Hepatitis A and hepatitis C attack same protein to block immune defenses

Armen Hareyan's picture
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Hepatitis A and hepatitis C viruses

Despite the fact that they both infect the liver, the hepatitis A and hepatitis C viruses actually have very little in common. The two are far apart genetically, are transmitted differently, and produce very different diseases. Hepatitis A spreads through the consumption of fecal particles from an infected person (in pollution-contaminated food or water, for example), but hepatitis C is generally transmitted only by direct contact with infected blood. Hepatitis A produces fever, nausea and abdominal pain that can last for weeks, but rarely lead to death; hepatitis C, by contrast, often spends decades quietly damaging the liver, until a victim's only hope for survival is an organ transplant.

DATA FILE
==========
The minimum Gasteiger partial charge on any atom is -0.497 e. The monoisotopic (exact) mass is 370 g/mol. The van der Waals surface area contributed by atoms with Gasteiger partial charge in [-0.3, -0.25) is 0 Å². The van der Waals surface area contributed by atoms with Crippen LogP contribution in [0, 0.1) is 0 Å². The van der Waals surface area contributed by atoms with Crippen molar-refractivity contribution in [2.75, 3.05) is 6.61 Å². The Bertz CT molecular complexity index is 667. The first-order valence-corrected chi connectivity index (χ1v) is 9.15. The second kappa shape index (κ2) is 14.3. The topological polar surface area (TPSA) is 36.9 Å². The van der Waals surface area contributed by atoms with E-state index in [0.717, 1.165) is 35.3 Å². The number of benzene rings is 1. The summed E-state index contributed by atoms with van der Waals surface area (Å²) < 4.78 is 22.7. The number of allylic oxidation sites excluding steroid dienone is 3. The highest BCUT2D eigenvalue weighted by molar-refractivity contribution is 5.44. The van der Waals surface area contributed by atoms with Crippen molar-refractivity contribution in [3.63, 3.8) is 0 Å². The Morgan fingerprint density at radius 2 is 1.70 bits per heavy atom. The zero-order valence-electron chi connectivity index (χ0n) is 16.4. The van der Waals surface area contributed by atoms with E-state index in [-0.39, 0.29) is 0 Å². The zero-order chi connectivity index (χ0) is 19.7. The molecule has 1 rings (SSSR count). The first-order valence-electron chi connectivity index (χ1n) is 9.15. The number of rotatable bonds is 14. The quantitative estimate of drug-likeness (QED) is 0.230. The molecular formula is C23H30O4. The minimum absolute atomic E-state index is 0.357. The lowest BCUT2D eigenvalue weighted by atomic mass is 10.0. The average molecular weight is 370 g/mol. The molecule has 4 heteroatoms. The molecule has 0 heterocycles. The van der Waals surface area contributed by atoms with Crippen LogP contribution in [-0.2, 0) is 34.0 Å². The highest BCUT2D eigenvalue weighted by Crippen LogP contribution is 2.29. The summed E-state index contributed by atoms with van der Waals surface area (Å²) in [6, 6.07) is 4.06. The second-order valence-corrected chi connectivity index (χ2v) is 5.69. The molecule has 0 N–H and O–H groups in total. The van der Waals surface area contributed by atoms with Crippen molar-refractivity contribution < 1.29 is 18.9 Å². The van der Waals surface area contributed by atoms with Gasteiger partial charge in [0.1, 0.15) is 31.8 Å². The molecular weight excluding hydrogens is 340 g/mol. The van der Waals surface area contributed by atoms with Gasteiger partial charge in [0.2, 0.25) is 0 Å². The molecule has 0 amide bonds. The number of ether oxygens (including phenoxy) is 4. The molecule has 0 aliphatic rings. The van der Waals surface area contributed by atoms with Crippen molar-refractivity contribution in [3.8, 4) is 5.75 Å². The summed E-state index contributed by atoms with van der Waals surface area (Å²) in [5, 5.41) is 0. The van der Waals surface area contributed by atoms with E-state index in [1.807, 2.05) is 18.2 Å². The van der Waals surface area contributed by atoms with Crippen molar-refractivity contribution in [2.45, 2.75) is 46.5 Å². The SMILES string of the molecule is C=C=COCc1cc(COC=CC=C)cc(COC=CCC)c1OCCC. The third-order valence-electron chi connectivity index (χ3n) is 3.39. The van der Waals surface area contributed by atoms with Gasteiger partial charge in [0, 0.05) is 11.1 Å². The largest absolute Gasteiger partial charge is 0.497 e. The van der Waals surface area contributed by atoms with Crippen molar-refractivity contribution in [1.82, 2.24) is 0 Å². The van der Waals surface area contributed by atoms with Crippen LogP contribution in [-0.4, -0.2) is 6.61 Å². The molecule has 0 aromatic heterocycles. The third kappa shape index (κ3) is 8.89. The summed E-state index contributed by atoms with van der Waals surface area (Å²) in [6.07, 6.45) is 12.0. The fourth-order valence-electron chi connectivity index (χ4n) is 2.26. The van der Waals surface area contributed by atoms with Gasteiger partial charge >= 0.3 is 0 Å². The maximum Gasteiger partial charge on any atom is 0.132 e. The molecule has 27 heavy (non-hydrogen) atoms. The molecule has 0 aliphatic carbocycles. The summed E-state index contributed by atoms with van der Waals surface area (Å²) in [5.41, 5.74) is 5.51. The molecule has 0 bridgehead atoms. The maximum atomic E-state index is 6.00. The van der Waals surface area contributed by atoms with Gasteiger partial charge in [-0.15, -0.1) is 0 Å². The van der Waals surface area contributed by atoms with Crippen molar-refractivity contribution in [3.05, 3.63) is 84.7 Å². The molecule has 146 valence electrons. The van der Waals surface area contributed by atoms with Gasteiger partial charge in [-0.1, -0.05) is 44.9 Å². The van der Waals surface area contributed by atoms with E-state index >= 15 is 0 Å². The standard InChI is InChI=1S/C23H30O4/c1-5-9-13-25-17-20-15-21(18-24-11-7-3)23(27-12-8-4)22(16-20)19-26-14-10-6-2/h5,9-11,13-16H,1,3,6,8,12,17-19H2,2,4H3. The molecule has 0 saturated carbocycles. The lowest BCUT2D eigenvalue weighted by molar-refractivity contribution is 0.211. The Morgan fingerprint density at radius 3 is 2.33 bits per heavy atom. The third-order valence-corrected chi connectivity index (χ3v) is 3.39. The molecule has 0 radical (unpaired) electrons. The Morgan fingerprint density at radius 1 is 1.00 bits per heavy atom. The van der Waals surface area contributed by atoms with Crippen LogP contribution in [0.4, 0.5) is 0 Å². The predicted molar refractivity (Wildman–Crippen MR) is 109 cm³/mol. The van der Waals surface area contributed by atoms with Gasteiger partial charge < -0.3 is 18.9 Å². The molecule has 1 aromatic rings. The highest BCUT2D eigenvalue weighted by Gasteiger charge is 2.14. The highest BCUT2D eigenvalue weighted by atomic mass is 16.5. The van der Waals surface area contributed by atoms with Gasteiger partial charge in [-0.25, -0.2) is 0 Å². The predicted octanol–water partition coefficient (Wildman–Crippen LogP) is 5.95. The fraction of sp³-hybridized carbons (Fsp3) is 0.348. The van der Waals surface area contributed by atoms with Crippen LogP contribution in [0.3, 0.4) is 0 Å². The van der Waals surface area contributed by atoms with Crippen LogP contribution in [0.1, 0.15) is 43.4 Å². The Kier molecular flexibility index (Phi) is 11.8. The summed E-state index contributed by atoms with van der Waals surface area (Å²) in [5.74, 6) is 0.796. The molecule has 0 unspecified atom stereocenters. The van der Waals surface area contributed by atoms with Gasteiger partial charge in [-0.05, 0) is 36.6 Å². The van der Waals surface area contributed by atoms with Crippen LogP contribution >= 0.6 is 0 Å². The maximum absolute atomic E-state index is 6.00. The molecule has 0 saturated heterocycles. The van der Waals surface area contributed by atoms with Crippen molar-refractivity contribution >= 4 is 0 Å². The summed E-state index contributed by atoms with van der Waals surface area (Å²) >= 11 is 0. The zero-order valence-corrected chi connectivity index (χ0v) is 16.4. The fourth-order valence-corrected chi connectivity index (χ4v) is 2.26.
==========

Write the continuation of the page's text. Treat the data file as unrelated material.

According to researchers at the University of Texas Medical Branch at Galveston (UTMB), though, these two otherwise unrelated liver viruses have one important thing in common: a trick for avoiding destruction by the immune system. Both dodge immune attacks by attacking the same protein

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